A short time ago, two of the writers in the Daydream Journal thread decided to try a short story experiment: they agreed on a character, a location, and a couple of objects. The stories they came up with were different, but intriguing. They've agreed to share them with the Post. It's all about that lizard brooch. Or is it the Buddha?
The Fake Diamond Lizard Brooch
I am sitting in my upstairs writing room, watching my neighbour Margery Anderson pottering around in her yard.
She looks up and waves cheerily. She likes it when I'm here. She hopes I'm writing a story about her, which I am.
It is a lovely September afternoon, green and gold with a light breeze.
Margery isn't a gardener but she has a few herbs in terracotta pots, from which she removes snails.
'Nature is a mystery to me, dear Dorothy,' she once protested. 'Why don't snails go and live in the country? I don't understand such interest in a few scrawny herbs in a suburban back yard.'
The central feature of the yard is her five-ft bronze Buddha, which sits on the small patch of grass. She lets the dandelions and daisies grow around his feet, and talks to him often.
All the neighbours love Margery, with her mischievous engaging countenance and cropped grey hair. Also, she bakes the best victoria sponge cake in the town, and possibly even the world.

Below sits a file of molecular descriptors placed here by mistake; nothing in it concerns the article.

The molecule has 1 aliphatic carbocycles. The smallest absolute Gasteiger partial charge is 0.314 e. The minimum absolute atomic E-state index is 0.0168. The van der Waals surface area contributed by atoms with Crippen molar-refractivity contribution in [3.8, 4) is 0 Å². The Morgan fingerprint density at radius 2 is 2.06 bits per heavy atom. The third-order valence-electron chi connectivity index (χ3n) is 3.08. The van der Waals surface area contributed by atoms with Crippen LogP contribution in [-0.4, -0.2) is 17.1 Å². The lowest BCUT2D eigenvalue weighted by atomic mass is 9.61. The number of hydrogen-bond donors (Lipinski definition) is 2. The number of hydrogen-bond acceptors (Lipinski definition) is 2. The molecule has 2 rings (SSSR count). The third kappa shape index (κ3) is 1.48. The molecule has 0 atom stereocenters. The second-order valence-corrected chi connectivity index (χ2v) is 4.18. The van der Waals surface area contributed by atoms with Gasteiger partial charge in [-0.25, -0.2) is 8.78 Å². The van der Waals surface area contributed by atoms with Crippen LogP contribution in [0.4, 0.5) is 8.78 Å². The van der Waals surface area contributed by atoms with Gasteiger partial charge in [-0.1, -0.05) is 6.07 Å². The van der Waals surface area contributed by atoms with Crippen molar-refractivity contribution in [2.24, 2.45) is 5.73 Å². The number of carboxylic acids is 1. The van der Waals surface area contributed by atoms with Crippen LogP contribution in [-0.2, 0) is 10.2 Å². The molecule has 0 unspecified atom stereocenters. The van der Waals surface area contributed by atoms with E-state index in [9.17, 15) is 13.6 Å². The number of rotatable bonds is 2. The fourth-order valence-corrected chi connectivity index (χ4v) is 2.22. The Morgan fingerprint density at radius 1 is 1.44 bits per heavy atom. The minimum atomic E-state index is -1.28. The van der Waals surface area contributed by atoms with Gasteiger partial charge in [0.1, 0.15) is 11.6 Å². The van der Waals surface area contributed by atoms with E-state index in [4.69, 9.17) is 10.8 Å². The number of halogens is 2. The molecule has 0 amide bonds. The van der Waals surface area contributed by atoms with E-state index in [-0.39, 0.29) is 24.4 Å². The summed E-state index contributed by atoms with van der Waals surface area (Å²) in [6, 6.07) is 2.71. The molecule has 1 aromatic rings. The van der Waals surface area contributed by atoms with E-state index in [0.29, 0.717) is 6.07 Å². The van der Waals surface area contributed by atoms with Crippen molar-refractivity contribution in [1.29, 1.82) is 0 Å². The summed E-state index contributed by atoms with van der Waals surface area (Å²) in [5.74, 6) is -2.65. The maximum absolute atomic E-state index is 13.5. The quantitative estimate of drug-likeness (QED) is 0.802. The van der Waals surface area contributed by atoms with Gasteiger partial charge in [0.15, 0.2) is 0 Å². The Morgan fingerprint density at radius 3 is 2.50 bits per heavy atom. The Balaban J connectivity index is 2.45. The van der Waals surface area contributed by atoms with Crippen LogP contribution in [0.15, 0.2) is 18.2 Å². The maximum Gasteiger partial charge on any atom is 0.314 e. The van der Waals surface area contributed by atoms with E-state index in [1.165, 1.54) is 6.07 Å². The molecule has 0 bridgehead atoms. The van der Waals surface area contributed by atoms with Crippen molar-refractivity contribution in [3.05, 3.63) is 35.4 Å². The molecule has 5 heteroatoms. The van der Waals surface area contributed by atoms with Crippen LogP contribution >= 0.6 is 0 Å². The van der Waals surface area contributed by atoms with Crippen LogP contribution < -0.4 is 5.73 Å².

'Dan Finlay and Dorothy are coming over to tea,' whispered Margery to the Buddha. 'I'll have to wear the dreaded fake diamond lizard brooch. I think we'll sit out here with you. Can you work any magic? I must lose that brooch.'
Margery and Dan are friends, nothing more, she tells me a little too often.
'Just because we're neighbours, both in our 70s and single, and the fact that he is rather otherworldly and charming, doesn't mean we're going to get together. So please don't start writing any peculiar sub-plots.'
Dan had given her the fake diamond lizard brooch a few months ago, which was a setback.
'To repay you for the best cake in the universe' he had said. Margery decided at that moment to give up baking, but we all talked her out of it.
There is something bleak about the brooch. The fake diamonds reflect the light in a dull dreary way, as if its been kept in an attic that hasn't seen light for about two hundred years.
We assembled for tea. Dan seemed a little on edge. Suddenly he stood up and said that he could no longer be dishonest in the presence of the Buddha.
The Buddha watched us, the sun glinting off his bronze head.
A snail made its way up the side of a terracotta pot.
'It's the brooch, Margery,' he continued. 'I know how much you love it, but I must take it back.
You see, it belonged to a lady I once knew, a psychic. She found it in a bargain bin in a junk shop. For some reason it gave her insights into the spirit world, although I have to admit I can't possibly see how. When she passed over, I said I would keep it forever.'
Margery looked at the Buddha. She wanted to celebrate wildly, but decided that some emotions are best kept to oneself. So she graciously removed the brooch and handed it over to Dan.
We drank our tea, content in the green and gold September light.
'Perhaps in my sub-plot, Margery has a turn and borrows the lizard brooch to wear at her wedding.' I thought, trying to hide my smile.